Sri Lankan alexandrite often appears deep olive-green in sunlight, whereas Russian stones appear bluish green in sunlight.
Zimbabwean gems show a fine, emerald-green color in sunlight but are usually tiny. If clean, they weigh under 1 carat. The color change in Zimbabwean gems is among the best known, but large, clean stones are virtually unobtainable from the rough from this locality.
A considerable market exists for lab-created alexandrite, first synthesized in the 1960s. Manufacturers can grow alexandrites through melt, hydrothermal, or flux methods. These synthetic stones have the same chemical and physical properties as natural alexandrites. They are real alexandrites but not natural. Although the synthetics cost far less than their natural counterparts, they still rank among the most expensive synthetic gemstones available.
Gemologists can sometimes identify synthetic alexandrites by inclusions caused by various growth procedures. Melt techniques, like the Czochralski method, can create curved striae. Hydrothermal growth can create bubbles and liquid inclusions. Flux methods can leave inclusions of platinum or other seed materials.
A considerable market also exists for lookalikes or simulants. These can range from synthetic corundum with alexandrite-like color change (produced very inexpensively) to actual, natural color-change chrysoberyl stones. Although alexandrite is a variety of chrysoberyl, not all color-change chrysoberyls are alexandrites. These gems also command a high price, but, again, not nearly as high as alexandrites. (Editor’s note: No gemological consensus exists for restricting the definition of alexandrite to color-change chrysoberyl gems with a limited, “classic” range of color shift).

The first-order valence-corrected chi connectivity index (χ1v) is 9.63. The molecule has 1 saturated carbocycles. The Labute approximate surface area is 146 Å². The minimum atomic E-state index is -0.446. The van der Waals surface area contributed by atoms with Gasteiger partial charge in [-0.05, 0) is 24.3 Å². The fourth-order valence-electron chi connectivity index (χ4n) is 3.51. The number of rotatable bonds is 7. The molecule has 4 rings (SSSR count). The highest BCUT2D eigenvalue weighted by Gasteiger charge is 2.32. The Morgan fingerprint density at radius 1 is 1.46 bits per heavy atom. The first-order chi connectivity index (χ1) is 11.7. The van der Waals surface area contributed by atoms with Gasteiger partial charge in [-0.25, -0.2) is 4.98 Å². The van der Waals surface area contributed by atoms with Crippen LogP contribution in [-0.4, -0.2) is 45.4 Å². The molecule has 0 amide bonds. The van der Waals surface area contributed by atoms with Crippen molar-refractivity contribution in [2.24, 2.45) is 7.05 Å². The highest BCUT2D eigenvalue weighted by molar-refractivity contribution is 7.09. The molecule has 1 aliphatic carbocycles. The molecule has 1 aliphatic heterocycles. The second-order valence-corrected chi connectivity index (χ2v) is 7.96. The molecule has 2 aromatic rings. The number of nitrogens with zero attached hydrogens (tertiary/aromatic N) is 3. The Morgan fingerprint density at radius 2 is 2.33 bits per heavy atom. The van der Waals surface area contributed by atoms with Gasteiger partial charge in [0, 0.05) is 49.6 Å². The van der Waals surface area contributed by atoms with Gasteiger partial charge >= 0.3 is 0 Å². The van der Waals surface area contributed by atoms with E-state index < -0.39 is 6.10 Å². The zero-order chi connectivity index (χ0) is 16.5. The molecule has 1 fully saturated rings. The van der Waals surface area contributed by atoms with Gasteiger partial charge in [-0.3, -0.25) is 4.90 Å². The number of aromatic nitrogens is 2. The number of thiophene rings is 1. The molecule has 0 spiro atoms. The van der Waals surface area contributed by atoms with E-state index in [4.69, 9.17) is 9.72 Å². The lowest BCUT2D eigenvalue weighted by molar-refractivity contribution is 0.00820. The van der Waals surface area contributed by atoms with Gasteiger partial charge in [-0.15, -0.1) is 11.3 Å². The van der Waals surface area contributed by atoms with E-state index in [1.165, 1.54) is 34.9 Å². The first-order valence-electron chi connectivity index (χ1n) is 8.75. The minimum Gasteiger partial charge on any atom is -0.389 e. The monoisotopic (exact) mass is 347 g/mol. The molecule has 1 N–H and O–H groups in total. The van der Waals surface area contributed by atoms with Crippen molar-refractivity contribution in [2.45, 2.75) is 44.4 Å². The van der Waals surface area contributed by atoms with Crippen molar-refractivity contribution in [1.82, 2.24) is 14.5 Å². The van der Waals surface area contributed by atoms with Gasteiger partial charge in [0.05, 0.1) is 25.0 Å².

Buyer beware. If you find an alexandrite at a relatively bargain price, it’s likely not natural and possibly not an alexandrite. A professional gemological laboratory can make a determination.
Natural alexandrites usually don’t receive any treatments.
Mines in the Urals have re-opened but only produce a few carats of gem-quality material each year. In 1987, alexandrite was discovered in Brazil and later in Madagascar, Myanmar, Sri Lanka, and Zimbabwe. However, none of these sites produce as rich and vivid a color change as the original Russian source.
The main source of large, natural alexandrite gems today is actually antique jewelry.
The largest known faceted alexandrite, a 65.7-ct green/red color change stone from Sri Lanka, resides at the Smithsonian Institution. The largest Russian gems weigh about 30 carats. However, the vast majority of alexandrites weigh under one carat. Stones over five carats are very rare, especially with good color change.
Other alexandrites of notable size include in the following:
British Museum of Natural History (London): 43 and 27.5 cts (Sri Lanka).
Institute of Mines (St. Petersburg, Russia): cluster of three crystals, 6 x 3 cm (Urals).
Fersman Museum (Moscow, Russia): crystal group, 25 x 15 cm, crystals up to 6 x 3 cm (Urals).
Private Collections: stones up to 50 cts have been reported.
A very large, oval-cut Russian alexandrite, 4.85 cts.
With a hardness of 8.5, alexandrite makes a very durable stone suitable for any jewelry setting. Nevertheless, take care when faceting the stone. Alexandrite is still sensitive to knocks and extreme heat.
These gems have no special care requirements. You can clean them mechanically, per the instructions of the system used. Of course, you can also wash them with warm, soapy water and a brush. Consult our gemstone jewelry cleaning guide for more information.